We're not just redeemed sinners, regardless of what so many bumper stickers might say. We're new creations, and this really what drives us onwards.

Thursday, July 23, 2009


But we know that the law is good, if a man use it lawfully, (1 Timothy 1:8).

This blog is just a blog. It's good to keep that in mind. I'm just working through some stuff in a semi-collaborative, semi-public way. So this is driven largely by my own day-to-day experiences.

The most recent experiences that have gotten me thinking are some run-ins with several Christian friends who're very interested in the Law of Moses. And then, in the midst of that, I unpacked some boxes in our new house (we just moved a week or two ago) and found the little book by Alva McClain I already wrote about.

So Law's been on my mind a lot recently.

I'm always afraid of being too influenced by what I read, and I have to admit I've read a lot on the subject of Law. Of course my hero, J. N. Darby, had a lot to say about it, as did several others I respect. On the whole, I think Darby had the right idea when he wrote about Law; but his writing is frequently difficult and sometimes obtuse, which I fear has limited the number of people that have enjoyed it. McClain appears to have agreed with Darby in the main, but his book is a lot more clear, which probably makes it more useful.

But in the end, Scripture is really our guide: there's no end of good books, but none of them are our authority.

So with that in mind, I want to get something off my chest. This is what I see in Scripture concerning the Law:

  1. The Law was given by Moses 430 years after Abraham (Gal. 3:17). The timing of the Law is consistent in Scripture: Galatians declares it was given 430 years after Abraham; John's Gospel says "the law was given through Moses" (John 1:17); Jeremiah 31 refers to the Law as "the covenant that I made with their fathers in the day that I took them by the hand to bring them out of the land of Egypt" (Jeremiah 31:32).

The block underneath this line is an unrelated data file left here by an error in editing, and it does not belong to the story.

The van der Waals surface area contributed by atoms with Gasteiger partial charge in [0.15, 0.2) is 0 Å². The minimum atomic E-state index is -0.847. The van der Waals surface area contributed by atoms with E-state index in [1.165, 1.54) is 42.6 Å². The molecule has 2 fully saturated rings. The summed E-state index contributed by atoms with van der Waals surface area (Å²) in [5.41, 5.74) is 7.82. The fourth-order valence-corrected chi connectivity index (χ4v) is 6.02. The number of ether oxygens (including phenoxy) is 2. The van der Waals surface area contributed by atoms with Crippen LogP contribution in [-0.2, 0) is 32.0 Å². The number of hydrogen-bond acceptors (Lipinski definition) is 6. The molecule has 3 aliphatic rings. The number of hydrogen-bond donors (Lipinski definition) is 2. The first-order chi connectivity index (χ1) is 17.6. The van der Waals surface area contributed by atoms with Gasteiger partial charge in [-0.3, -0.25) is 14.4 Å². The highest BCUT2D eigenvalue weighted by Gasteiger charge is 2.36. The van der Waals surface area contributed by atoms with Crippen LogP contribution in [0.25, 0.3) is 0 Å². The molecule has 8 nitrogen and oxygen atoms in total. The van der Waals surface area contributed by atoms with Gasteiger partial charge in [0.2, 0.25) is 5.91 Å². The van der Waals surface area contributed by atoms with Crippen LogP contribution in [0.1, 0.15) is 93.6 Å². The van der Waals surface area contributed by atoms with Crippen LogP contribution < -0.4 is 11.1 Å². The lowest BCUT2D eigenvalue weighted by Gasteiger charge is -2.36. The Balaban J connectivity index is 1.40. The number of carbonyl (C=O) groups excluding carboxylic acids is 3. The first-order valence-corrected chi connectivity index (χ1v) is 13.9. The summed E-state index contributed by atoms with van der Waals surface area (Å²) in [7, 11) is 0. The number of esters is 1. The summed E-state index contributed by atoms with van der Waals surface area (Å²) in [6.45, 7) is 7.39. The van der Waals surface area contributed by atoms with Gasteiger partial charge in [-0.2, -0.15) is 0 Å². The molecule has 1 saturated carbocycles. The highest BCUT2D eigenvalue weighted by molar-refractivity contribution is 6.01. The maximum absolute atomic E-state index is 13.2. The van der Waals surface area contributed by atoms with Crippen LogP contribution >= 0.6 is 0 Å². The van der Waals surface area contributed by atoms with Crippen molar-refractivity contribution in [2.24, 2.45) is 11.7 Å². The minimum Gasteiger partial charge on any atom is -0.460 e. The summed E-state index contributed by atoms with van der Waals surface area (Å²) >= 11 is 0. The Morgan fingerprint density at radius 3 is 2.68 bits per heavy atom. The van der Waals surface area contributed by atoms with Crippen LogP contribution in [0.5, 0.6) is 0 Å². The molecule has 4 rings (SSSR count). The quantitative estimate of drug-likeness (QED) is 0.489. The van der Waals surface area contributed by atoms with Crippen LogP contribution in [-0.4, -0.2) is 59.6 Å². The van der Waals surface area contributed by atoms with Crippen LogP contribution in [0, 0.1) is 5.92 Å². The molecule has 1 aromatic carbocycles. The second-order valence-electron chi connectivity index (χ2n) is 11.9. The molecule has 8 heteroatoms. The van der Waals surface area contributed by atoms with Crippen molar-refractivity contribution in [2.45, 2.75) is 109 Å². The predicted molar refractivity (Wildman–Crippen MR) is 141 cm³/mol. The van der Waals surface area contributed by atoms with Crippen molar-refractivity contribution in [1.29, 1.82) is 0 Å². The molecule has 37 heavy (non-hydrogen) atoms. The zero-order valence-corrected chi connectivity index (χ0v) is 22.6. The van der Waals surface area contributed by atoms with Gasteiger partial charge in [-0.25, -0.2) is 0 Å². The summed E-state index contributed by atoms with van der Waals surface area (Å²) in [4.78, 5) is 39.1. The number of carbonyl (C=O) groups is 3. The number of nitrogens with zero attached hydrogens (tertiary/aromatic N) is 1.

The notion that Adam had the Law in the Garden is a fantasy of the Reformers. I know the Westminster Confession asserts Adam had the Law, but I see no hint of it anywhere in Scripture.

  2. Abraham didn't have the Law, although he had a covenant from God. The covenant to Abraham before the Law is the basis of the argument in Galatians: God can't promise Abraham blessings without the Law and then add conditions after the fact.
    Now this I say: A covenant confirmed beforehand by God, the law, which came four hundred and thirty years after, doth not disannul, so as to make the promise of none effect. (Gal 3:17)

  3. The Law was given to Israel under Moses. The Gentiles are not technically "under the Law," as we were never party to the covenant God made with Israel at Sinai. This is central to the argument of the first two chapters of Romans: "For as many as have sinned without law shall also perish without the law: and as many as have sinned under the law shall be judged by the law;" (Romans 2:12).

  4. The idea that "the world is condemned under the Law" is really unscriptural. Gentiles aren't condemned by the Law, but by their innate knowledge of God.
    because that which is known of God is manifest in them; for God manifested it unto them. For the invisible things of him since the creation of the world are clearly seen, being perceived through the things that are made, even his everlasting power and divinity; that they may be without excuse: because that, knowing God, they glorified him not as God, neither gave thanks; but became vain in their reasonings, and their senseless heart was darkened. (Romans 1:18-21).